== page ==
Layered Deposits in Terby Crater
NASA/JPL/University of Arizona

Layered Deposits in Terby Crater
PSP_001662_1520  Science Theme: Future Exploration/Landing Sites
EspañolItaliano



WALLPAPER

800  1024  
1152  1280  
1440  1600  
1920  2048  
2560  

HIFLYER

PDF, 11 x 17 in  
Terby Crater is a large (approximately 165 kilometer), Noachian-aged crater located on the northern rim of the Hellas impact basin.

Terby hosts a very impressive sequence of predominantly light-toned layered deposits, up to 2.5 kilometers thick that are banked along its northern rim and extend toward the center of the crater.

The full image shows this stack of layered rocks as they are exposed westward facing scarp. The layered sequence consists of many beds that are repetitive, relatively horizontal and laterally continuous on a kilometer scale. Many beds are strongly jointed and fractured and exhibit evidence of small-scale wind scour.

The light-toned layers are typically at least partially covered with dark mantling material that obscures the layers as well as debris and numerous, meter-scale boulders that have cascaded down slope. The processes responsible for formation of these layers remain a mystery, but could include deposition in water, by the wind, or even volcanic activity.

Written by: John Grant   (3 February 2010)

This is a stereo pair with PSP_002572_1520.



 Image Products: All image links are drag & drop for HiView, or click to download
JPEG
Grayscale: map projected  non-map
IRB color: map projected  non-map
Merged IRB: map projected
Merged RGB: map projected
RGB color: non-map projected

JP2 DOWNLOAD
Grayscale: map-projected (486.9 MB)
IRB color: map-projected (226.3 MB)

JP2 EXTRAS
Grayscale: map-projected  (207.9 MB),
non-map  (295.5 MB)
IRB color: map projected  (65.4 MB)
non-map  (234.1 MB)
Merged IRB: map projected  (110.7 MB)
Merged RGB: map-projected  (112.6 MB)
RGB color: non map-projected  (216.5 MB)

ANAGLYPHS
Map-projected reduced-resolution (PNG)
Full resolution JP2 download
View anaglyph details page

ADDITIONAL IMAGE INFORMATION
Grayscale label   Color label
Merged IRB label   Merged RGB label
EDR products

About color products (PDF)
HiView main page

 Observation Toolbox
Acquisition date:03 December 2006 Local Mars time: 3:40 PM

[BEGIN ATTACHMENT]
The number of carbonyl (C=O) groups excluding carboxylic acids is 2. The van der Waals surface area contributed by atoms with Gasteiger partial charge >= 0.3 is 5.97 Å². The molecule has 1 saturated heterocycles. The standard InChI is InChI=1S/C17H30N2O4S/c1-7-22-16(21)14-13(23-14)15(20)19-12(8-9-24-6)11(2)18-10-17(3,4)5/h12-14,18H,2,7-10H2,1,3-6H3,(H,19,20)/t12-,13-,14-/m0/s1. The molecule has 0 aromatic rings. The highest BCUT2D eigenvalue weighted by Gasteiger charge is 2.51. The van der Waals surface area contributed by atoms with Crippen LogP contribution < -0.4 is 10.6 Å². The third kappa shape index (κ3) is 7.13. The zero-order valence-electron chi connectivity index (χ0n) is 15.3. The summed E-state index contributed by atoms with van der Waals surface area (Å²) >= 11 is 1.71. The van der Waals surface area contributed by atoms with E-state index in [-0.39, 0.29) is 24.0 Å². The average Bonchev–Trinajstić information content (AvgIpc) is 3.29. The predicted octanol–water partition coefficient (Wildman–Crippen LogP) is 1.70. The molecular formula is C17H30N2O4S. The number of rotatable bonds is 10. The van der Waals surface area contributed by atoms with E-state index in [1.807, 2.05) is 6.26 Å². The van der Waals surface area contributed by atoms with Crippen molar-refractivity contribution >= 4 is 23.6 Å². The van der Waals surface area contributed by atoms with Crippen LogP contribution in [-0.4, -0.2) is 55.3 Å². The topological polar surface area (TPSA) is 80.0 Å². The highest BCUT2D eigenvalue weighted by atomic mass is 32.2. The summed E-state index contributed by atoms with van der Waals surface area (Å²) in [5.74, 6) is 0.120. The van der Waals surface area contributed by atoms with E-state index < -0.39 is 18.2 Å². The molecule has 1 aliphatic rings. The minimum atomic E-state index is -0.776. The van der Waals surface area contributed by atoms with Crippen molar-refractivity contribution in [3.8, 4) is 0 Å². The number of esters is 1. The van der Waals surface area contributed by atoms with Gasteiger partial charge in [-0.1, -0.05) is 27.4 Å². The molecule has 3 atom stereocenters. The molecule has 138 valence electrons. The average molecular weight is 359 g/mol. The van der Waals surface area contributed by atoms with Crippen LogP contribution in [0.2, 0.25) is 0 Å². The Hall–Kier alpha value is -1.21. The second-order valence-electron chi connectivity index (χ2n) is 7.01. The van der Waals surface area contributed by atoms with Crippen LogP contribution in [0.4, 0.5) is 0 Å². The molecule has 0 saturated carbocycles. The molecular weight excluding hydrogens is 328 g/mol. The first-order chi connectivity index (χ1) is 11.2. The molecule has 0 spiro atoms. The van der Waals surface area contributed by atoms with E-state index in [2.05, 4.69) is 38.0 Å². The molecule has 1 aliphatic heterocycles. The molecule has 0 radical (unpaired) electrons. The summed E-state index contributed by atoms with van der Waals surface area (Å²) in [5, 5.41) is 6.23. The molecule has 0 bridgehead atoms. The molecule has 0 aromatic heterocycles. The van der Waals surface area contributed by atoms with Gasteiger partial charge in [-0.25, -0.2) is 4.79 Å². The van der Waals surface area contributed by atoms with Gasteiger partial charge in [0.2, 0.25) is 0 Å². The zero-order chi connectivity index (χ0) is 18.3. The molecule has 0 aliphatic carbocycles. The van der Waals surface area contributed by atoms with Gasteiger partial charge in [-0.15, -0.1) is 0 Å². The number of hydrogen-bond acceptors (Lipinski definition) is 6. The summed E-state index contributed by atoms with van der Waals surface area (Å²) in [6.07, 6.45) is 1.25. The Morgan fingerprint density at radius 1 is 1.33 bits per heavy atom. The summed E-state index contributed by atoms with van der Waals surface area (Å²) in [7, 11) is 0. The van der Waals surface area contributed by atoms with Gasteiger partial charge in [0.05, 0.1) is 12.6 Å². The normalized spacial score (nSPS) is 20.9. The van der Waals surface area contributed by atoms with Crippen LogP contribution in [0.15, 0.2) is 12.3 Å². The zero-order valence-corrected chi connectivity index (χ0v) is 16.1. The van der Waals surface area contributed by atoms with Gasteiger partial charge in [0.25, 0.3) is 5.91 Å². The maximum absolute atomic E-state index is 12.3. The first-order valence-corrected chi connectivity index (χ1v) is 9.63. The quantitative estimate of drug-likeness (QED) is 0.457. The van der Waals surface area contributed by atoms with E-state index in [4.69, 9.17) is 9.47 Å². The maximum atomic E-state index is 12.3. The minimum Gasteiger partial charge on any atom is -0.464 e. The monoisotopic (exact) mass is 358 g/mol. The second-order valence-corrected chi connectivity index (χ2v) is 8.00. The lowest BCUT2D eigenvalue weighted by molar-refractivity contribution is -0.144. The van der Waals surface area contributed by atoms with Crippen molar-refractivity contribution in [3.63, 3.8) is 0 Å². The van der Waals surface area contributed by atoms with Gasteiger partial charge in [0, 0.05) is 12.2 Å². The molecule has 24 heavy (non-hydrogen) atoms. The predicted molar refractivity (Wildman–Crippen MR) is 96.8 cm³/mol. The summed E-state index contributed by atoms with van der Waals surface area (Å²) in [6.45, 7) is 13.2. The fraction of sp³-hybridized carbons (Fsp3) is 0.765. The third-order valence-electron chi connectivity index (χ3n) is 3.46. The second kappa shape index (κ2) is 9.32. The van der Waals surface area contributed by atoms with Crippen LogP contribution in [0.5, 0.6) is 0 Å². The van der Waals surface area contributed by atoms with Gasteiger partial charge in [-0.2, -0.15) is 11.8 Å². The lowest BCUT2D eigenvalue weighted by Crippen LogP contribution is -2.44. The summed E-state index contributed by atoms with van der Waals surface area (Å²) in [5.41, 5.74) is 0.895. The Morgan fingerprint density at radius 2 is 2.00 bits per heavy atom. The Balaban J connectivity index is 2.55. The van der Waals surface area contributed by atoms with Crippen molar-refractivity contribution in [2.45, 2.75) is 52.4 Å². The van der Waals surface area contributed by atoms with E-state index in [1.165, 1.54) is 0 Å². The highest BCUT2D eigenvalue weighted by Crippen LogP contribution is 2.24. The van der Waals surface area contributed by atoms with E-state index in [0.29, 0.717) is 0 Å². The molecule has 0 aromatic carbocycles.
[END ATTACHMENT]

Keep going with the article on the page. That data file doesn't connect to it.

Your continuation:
Latitude (centered):-27.573° Longitude (East):74.216°
Range to target site:258.1 km (161.3 miles)Original image scale range:25.8 cm/pixel (with 1 x 1 binning) so objects ~77 cm across are resolved
Map projected scale:25 cm/pixel and North is upMap projection:Equirectangular
Emission angle:3.3° Phase angle:65.4°
Solar incidence angle:68°, with the Sun about 22° above the horizon Solar longitude:144.9°, Northern Summer
For non-map projected products:
North azimuth:97° Sub-solar azimuth:36.6°
For map-projected products
North azimuth:270°Sub solar azimuth:210.1°

Context map

Usage Policy
All of the images produced by HiRISE and accessible on this site are within the public domain: there are no restrictions on their usage by anyone in the public, including news or science organizations. We do ask for a credit line where possible: Image: NASA/JPL/University of Arizona
Postscript
For information about NASA and agency programs on the Web, visit: http://www.nasa.gov. NASA's Jet Propulsion Laboratory, a division of the California Institute of Technology in Pasadena, Calif., manages the Mars Reconnaissance Orbiter for NASA's Science Mission Directorate, Washington. Lockheed Martin Space Systems is the prime contractor for the project and built the spacecraft. The HiRISE camera was built by Ball Aerospace and Technology Corporation and is operated by the University of Arizona. The image data were processed using the U.S. Geological Survey’s ISIS3 software.